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Cameron Davis' paintings simultaneously convey vastness and intimacy. Her works are loosely tethered to botany, yet the recognizable shapes of petals and leaves could be seen as spirit guides to a less understood but deeply immersive realm. Call it the web of life. Or call it, as Davis does, "poetic ecologies."
That's the title of her entrancing solo exhibition at the Vermont Supreme Court Gallery in Montpelier; the phrase, which Davis borrowed from German biologist and writer Andreas Weber, hints at her existential engagement with nature. Her goal is not simply to observe and replicate earthly elements on canvas; rather, Davis investigates what it means to be in an empathic relationship with the Earth.
"My paintings are fundamentally an act of sense making," her artist statement begins. "I have been circling experiences of presence in nature — including questions of what is nature — within the formal language of painting for 40 years."
Davis recently retired after teaching for 34 years in the University of Vermont art department and is currently on sabbatical. And she's putting in time at the easel: Many of the paintings in her exhibit are quite new.
Most of the 17 acrylic works in the courthouse gallery are large — particularly several diptychs. "Encounter," for example, is 72 by 60 inches. Several ghostly magnolia blossoms dominate the left panel; the right contains a thicket of murkier plant shapes and colors. Gestural dabs of bright turquoise and sherbet orange, perhaps liberated petals, seem to leap from the foreground.
In the 80-by-60-inch "Entanglements With Spare Intensities," vivid turquoise blossoms seem to dance atop a bramble of other plant patterns, while in the center of the diptych, areas of cavernous black pull the eye deeper.
Davis' skilled application of contrasting hues and translucency gives her canvases remarkable dimensionality. Even the denser compositions have an ethereal inner glow, beckoning like a secret.
To create literal layers on the canvas, Davis uses a mix of other techniques, including tracing projections, laying down physical plants that leave impressions when removed, and pouring and manipulating paint. Some of the paintings subtly shimmer, as if sprinkled with fairy dust. Alas, the source is less chimerical: "It's watered-down gold paint," the artist said.
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- "Magnolia Memorial I"
Davis compared the elements in her paintings to "different kinds of languages — spontaneous, intuitive, referential, photographic, impressionistic," she said. "I'm really interested in what happens mashing up these different vocabularies. How do you make those work? That's where the newness happens."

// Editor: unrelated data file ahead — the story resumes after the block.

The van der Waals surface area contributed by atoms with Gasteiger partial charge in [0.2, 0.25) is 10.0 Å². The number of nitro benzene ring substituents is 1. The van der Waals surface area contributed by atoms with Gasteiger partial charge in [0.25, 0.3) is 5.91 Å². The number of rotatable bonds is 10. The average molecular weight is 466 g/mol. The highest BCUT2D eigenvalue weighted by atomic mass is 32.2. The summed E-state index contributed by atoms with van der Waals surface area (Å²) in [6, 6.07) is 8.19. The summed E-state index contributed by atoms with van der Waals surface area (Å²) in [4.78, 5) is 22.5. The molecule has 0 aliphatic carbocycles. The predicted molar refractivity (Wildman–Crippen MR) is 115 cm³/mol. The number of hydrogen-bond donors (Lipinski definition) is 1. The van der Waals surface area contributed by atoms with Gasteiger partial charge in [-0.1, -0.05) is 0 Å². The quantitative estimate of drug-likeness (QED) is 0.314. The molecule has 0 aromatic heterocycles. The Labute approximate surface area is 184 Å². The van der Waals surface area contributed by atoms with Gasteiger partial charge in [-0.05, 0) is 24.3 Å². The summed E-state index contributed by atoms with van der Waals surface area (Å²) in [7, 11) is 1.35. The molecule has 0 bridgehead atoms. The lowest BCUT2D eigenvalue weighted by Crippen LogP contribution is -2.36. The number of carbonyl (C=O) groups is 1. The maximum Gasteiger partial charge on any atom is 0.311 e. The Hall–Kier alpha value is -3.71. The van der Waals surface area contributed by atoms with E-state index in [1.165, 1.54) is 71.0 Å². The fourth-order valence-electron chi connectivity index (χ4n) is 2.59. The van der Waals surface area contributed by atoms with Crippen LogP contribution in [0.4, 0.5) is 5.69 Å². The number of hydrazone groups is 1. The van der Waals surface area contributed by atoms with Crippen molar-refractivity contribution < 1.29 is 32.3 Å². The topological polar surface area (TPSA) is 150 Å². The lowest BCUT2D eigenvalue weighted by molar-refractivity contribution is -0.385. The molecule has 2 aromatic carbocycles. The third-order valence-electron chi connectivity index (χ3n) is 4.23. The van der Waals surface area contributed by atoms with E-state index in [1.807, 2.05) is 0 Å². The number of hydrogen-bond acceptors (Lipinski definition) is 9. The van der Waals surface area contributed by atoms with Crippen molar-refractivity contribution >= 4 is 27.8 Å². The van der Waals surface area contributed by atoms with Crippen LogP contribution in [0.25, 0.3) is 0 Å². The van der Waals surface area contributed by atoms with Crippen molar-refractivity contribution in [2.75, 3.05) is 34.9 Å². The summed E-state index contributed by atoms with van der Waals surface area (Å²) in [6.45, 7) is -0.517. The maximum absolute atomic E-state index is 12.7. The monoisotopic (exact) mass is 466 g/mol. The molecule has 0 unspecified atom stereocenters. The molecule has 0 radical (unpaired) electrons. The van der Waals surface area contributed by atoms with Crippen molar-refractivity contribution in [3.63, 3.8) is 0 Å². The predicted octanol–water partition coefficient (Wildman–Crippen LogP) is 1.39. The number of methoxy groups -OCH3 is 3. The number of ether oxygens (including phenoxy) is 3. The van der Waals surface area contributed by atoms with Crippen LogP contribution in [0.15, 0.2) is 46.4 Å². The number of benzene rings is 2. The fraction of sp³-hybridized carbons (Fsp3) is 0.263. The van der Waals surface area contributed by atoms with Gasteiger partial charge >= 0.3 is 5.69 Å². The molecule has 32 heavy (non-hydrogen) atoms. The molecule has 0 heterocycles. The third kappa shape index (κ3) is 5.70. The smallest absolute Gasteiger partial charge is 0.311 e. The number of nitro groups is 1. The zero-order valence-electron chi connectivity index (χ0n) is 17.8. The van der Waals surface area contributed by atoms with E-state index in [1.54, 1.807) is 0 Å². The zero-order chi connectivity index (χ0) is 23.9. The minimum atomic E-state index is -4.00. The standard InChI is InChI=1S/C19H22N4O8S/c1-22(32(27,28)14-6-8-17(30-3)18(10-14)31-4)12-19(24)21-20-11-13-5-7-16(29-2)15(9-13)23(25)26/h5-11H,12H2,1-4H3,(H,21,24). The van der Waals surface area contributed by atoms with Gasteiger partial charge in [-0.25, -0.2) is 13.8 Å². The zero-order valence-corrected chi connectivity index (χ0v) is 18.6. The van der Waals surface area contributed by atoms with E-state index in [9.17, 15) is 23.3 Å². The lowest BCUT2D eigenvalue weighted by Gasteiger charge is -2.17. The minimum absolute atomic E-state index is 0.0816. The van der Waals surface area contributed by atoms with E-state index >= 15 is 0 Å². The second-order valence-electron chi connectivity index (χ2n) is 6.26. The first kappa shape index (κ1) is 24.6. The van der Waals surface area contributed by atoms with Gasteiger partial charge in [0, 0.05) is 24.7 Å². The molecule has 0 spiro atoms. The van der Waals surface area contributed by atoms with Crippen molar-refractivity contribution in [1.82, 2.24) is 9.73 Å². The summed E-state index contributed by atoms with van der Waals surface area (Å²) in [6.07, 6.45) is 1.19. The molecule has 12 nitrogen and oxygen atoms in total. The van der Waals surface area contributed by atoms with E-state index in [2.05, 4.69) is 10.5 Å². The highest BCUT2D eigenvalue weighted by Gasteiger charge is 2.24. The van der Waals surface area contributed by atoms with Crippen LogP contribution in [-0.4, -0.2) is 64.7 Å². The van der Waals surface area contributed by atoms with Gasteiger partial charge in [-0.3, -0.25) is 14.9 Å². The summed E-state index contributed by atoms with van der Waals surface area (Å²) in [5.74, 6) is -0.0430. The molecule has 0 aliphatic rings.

Her artistic process creates multiple spaces — perhaps multiple realities — within a single painting. The visual experience is both unsettling and enticing, like coming upon a portal to a parallel universe. "I like that space shifting, which for me also corresponds to time shifts," Davis said. "I like that fracture, or disjunction of time and space."
In a wide-ranging phone conversation, Davis shared ideas about coexistence with the Earth, the practice of awe and why painting is like life.
There's a lot to unpack in your artist statement. You write that you've been "circling experiences of presence in nature..." Do you mean human presence?
I'm exploring the subjective nature of nature, and that includes humans, but also that there is presence in liveness.
What is your formal language in painting?
What I'm doing is using line and color and mark, surface, space. The paintings have imagery, or subject matter, that might refer to plant patterns, but I also think the process itself reveals how nature works. Multiple layers of communication happen.
The [painting] process is improvisational, so the references to the patterns almost could be an equivalent to laying down a melodic line and then responding to it. Contrast, saturation of color, detail, three-dimensionality — they have a kind of pace. What you notice more, or less, that's where it starts to feel musical. Those coherent moments feel emergent.
Working musically, you lay down a track. But the tracks aren't separate; they're talking to each other. Accidents happen, relationships that you hadn't noticed. It's a corollary to how life works, how evolution works.
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- "Magnolia Memorial"
You write that "perceiving our shared subjectivity with living organisms opens us to sensing possibilities for innovative coexistence with a living Earth." Are you saying that being fully aware or present with nature provides us with a more informed guide to living on and with the Earth?
Yes, plus a little bit more. It's more like situating ourselves within life in a deeply perceptual way. There are different frameworks for trying to support that — not just as an idea but, can we really be in our lives? There are oceans, webs of other relationships. Everything is alive.